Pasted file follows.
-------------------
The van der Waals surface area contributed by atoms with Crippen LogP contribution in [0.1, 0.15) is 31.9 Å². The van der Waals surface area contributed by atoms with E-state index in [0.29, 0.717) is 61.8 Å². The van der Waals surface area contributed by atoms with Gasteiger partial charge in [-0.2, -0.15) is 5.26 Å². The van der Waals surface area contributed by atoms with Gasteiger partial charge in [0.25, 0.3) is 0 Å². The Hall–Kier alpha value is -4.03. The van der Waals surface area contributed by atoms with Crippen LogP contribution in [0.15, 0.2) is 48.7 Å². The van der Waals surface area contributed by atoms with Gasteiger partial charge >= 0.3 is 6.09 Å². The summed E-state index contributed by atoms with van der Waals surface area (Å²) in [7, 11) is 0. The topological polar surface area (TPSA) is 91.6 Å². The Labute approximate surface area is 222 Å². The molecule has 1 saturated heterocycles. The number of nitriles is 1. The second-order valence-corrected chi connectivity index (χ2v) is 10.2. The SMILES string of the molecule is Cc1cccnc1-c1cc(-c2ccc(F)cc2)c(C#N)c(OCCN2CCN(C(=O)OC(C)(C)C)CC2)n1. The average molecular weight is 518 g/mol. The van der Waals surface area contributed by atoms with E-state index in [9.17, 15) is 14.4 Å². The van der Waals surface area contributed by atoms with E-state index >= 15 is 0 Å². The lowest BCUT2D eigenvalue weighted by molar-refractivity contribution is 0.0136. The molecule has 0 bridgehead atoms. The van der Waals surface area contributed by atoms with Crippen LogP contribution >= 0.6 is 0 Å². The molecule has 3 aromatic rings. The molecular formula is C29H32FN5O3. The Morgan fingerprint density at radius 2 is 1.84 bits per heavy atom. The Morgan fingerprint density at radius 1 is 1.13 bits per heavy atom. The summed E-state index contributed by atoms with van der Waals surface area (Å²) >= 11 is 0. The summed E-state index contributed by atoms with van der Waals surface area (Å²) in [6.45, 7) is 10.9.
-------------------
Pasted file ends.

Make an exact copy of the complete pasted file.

The van der Waals surface area contributed by atoms with Crippen LogP contribution in [0.1, 0.15) is 31.9 Å². The van der Waals surface area contributed by atoms with E-state index in [0.29, 0.717) is 61.8 Å². The van der Waals surface area contributed by atoms with Gasteiger partial charge in [-0.2, -0.15) is 5.26 Å². The van der Waals surface area contributed by atoms with Gasteiger partial charge in [0.25, 0.3) is 0 Å². The Hall–Kier alpha value is -4.03. The van der Waals surface area contributed by atoms with Crippen LogP contribution in [0.15, 0.2) is 48.7 Å². The van der Waals surface area contributed by atoms with Gasteiger partial charge >= 0.3 is 6.09 Å². The summed E-state index contributed by atoms with van der Waals surface area (Å²) in [7, 11) is 0. The topological polar surface area (TPSA) is 91.6 Å². The Labute approximate surface area is 222 Å². The molecule has 1 saturated heterocycles. The number of nitriles is 1. The second-order valence-corrected chi connectivity index (χ2v) is 10.2. The SMILES string of the molecule is Cc1cccnc1-c1cc(-c2ccc(F)cc2)c(C#N)c(OCCN2CCN(C(=O)OC(C)(C)C)CC2)n1. The average molecular weight is 518 g/mol. The van der Waals surface area contributed by atoms with E-state index in [9.17, 15) is 14.4 Å². The van der Waals surface area contributed by atoms with E-state index >= 15 is 0 Å². The lowest BCUT2D eigenvalue weighted by molar-refractivity contribution is 0.0136. The molecule has 0 bridgehead atoms. The van der Waals surface area contributed by atoms with Crippen LogP contribution >= 0.6 is 0 Å². The molecule has 3 aromatic rings. The molecular formula is C29H32FN5O3. The Morgan fingerprint density at radius 2 is 1.84 bits per heavy atom. The Morgan fingerprint density at radius 1 is 1.13 bits per heavy atom. The summed E-state index contributed by atoms with van der Waals surface area (Å²) >= 11 is 0. The summed E-state index contributed by atoms with van der Waals surface area (Å²) in [6.45, 7) is 10.9.